Which is more eco friendly?

In recent years, the K-Cup has been widely condemned as bad for the environment. Sure, the packaging is recyclable, as long as you painstaking separate the materials first. But with so many K-Cup users disposing of their pods' packaging incorrectly, there were enough K-Cups going to landfill in 2013 to circle the globe 10.5 times!

But, if you use Keurig’s K-Cycle home recycling program, a K-Cup machine is much more eco-friendly than the waste of whole bags of coffee you might otherwise get.

Plus, the disposable paper filters and non-recyclable coffee ground packaging associated with drip coffee are hardly eco-friendly.

So, as long as you recycle them properly, the K-Cup could be the more eco-friendly option! There are even some reusable K-Cups.

Who is K Cup for?

If you’re like us, you can’t function before you’ve had your coffee, right? So how are you supposed to make your first coffee of the day? This is where the simple K-Cup is ideal. As you rush around blearily in the morning, just pop a pod in (and remember to place your cup underneath the funnel!), then wake up and smell the coffee!

The K-cup system is also ideal for people with a wide range of disabilities. Whether you struggle with grinding beans, using a spoon, measuring, lifting a gargantuan coffee pot around the house or executive dysfunction makes it difficult to carry out all the steps of producing filter coffee, the K-Cup is a less complicated and less heavy alternative.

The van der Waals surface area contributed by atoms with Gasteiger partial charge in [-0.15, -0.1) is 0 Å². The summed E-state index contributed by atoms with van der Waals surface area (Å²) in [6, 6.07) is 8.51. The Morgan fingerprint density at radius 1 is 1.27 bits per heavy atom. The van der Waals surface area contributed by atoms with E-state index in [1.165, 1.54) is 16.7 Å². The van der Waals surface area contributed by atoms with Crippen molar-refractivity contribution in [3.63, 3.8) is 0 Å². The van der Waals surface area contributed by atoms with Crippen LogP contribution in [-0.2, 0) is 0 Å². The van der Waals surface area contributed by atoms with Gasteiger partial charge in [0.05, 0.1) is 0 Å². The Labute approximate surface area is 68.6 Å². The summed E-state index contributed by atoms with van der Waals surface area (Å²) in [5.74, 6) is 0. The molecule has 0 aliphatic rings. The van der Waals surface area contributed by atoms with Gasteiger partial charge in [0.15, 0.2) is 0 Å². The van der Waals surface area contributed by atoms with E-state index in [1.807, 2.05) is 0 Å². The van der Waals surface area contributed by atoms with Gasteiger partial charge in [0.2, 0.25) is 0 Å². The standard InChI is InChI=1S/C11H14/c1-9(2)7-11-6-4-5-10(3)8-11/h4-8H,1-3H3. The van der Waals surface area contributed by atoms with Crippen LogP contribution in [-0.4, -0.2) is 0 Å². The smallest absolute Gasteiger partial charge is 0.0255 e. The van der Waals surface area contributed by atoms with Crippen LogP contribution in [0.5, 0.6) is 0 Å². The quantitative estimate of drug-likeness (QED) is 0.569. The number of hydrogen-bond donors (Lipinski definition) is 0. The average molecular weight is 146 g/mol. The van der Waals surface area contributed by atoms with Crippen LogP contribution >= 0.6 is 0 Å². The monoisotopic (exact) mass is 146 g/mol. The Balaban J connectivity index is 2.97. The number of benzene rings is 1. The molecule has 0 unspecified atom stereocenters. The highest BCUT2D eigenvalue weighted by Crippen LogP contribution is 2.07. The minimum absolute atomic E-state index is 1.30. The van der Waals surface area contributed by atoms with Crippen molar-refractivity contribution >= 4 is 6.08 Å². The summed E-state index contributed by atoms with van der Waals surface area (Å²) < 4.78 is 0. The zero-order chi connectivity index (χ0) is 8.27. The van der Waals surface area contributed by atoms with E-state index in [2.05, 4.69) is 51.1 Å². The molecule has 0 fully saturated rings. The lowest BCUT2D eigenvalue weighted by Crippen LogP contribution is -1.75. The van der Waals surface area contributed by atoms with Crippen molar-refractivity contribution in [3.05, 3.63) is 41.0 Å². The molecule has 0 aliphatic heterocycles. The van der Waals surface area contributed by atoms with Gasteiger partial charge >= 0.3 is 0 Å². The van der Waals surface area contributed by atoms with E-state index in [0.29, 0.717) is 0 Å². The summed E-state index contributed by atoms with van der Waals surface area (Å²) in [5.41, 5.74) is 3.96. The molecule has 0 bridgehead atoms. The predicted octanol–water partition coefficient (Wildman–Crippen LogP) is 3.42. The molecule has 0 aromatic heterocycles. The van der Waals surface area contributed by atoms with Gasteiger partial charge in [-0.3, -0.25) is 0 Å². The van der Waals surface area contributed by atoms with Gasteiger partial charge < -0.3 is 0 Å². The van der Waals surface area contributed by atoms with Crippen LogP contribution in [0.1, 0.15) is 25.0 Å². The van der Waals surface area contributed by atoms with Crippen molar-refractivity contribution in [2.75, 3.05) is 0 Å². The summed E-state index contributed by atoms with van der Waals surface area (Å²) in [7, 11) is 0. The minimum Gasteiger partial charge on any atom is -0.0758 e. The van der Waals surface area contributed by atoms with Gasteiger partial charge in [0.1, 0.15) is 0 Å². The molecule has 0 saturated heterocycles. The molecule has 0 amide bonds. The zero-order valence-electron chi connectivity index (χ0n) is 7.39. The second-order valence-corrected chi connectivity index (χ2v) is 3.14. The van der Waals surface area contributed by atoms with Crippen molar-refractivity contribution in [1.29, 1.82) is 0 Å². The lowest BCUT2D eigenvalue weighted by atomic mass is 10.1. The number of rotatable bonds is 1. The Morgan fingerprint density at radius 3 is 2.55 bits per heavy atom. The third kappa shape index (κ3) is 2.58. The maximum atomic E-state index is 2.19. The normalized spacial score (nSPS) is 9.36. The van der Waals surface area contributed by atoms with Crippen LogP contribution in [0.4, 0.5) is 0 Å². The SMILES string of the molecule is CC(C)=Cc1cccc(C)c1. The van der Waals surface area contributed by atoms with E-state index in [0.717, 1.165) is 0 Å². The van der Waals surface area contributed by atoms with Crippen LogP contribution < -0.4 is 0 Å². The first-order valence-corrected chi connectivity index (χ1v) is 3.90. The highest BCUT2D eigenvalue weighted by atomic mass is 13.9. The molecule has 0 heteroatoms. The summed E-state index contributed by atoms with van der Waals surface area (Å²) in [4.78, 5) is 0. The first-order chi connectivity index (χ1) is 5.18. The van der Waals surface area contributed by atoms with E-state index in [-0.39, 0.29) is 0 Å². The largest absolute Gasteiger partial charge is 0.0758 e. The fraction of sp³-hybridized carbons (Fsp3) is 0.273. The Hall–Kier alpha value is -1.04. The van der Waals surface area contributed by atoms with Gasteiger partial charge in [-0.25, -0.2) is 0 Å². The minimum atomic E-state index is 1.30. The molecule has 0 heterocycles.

Do you ever buy those small boxes of cereal so that they’ll stay fresh for those times when a young visitor comes over for a sleepover, or just to have a variety of fresh cereal options for yourself? K-Cup pods are similar. You can have a variety of different coffees and teas waiting for you, as fresh as the day they were ground!

And, of course, the neat, simple K-Cup machine is still at home in its maiden setting, the corporate world.

Who is filter coffee for?

With K-Cup essentially created to destroy the stale office coffee pot, drip coffee still remains popular in workplace settings across America, unfortunately for K-Cup’s creator!

Filter coffee is also ideal for those occasions when you have loads of coffee-loving guests coming over and you need a quick way to keep everybody caffeinated.

Pour over coffee from automatic drip filter coffee machines is also popular in restaurants and coffee shops from McDonald’s to Starbucks.

Drip coffee has also seen an increase in popularity for personal use in the home in recent years, as a simple way to create that fragrant coffee goodness.

So, is K-Cup better than drip coffee?

As we’ve just explored, both ways of producing coffee have their own unique set of advantages and disadvantages. K-Cup is better when you just want one fresh cup of coffee, while drip coffee is a good way to quickly make a lot of coffee. So, with both coffee production methods having their own individual perks, it’s up to you to choose which type of coffee is right for you. 

to top